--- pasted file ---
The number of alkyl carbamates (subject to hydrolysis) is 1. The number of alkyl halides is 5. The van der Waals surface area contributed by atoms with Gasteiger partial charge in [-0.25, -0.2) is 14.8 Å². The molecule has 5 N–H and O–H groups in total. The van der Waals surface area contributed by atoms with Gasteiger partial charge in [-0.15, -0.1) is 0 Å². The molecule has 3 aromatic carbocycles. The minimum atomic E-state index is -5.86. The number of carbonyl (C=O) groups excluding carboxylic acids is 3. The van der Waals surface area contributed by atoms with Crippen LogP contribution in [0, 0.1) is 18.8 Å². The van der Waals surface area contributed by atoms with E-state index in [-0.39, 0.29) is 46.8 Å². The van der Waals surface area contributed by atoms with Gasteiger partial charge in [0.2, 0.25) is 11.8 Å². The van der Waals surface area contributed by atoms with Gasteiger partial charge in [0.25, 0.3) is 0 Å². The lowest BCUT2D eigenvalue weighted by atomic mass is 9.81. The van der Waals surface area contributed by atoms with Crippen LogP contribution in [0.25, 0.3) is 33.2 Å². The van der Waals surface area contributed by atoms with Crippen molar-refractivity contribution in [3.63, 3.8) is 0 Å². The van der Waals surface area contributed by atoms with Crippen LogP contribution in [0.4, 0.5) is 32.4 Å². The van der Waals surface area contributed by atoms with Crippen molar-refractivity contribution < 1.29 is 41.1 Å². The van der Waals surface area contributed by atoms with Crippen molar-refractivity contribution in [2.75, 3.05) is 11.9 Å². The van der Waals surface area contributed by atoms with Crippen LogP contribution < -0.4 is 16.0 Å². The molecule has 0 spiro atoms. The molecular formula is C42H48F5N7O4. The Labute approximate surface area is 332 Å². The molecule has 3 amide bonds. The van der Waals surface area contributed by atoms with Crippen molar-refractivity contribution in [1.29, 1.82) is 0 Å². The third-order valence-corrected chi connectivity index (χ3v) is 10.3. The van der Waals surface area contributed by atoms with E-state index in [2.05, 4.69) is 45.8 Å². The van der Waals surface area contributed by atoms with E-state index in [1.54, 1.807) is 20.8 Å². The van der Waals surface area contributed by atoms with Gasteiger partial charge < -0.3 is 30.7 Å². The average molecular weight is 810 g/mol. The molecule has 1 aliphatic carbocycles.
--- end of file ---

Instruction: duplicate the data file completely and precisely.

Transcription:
The number of alkyl carbamates (subject to hydrolysis) is 1. The number of alkyl halides is 5. The van der Waals surface area contributed by atoms with Gasteiger partial charge in [-0.25, -0.2) is 14.8 Å². The molecule has 5 N–H and O–H groups in total. The van der Waals surface area contributed by atoms with Gasteiger partial charge in [-0.15, -0.1) is 0 Å². The molecule has 3 aromatic carbocycles. The minimum atomic E-state index is -5.86. The number of carbonyl (C=O) groups excluding carboxylic acids is 3. The van der Waals surface area contributed by atoms with Crippen LogP contribution in [0, 0.1) is 18.8 Å². The van der Waals surface area contributed by atoms with E-state index in [-0.39, 0.29) is 46.8 Å². The van der Waals surface area contributed by atoms with Gasteiger partial charge in [0.2, 0.25) is 11.8 Å². The van der Waals surface area contributed by atoms with Gasteiger partial charge in [0.25, 0.3) is 0 Å². The lowest BCUT2D eigenvalue weighted by atomic mass is 9.81. The van der Waals surface area contributed by atoms with Crippen LogP contribution in [0.25, 0.3) is 33.2 Å². The van der Waals surface area contributed by atoms with Crippen molar-refractivity contribution in [3.63, 3.8) is 0 Å². The van der Waals surface area contributed by atoms with Crippen LogP contribution in [0.4, 0.5) is 32.4 Å². The van der Waals surface area contributed by atoms with Crippen molar-refractivity contribution < 1.29 is 41.1 Å². The van der Waals surface area contributed by atoms with Crippen molar-refractivity contribution in [2.75, 3.05) is 11.9 Å². The van der Waals surface area contributed by atoms with Crippen LogP contribution < -0.4 is 16.0 Å². The molecule has 0 spiro atoms. The molecular formula is C42H48F5N7O4. The Labute approximate surface area is 332 Å². The molecule has 3 amide bonds. The van der Waals surface area contributed by atoms with Crippen molar-refractivity contribution in [1.29, 1.82) is 0 Å². The third-order valence-corrected chi connectivity index (χ3v) is 10.3. The van der Waals surface area contributed by atoms with E-state index in [2.05, 4.69) is 45.8 Å². The van der Waals surface area contributed by atoms with E-state index in [1.54, 1.807) is 20.8 Å². The van der Waals surface area contributed by atoms with Gasteiger partial charge < -0.3 is 30.7 Å². The average molecular weight is 810 g/mol. The molecule has 1 aliphatic carbocycles.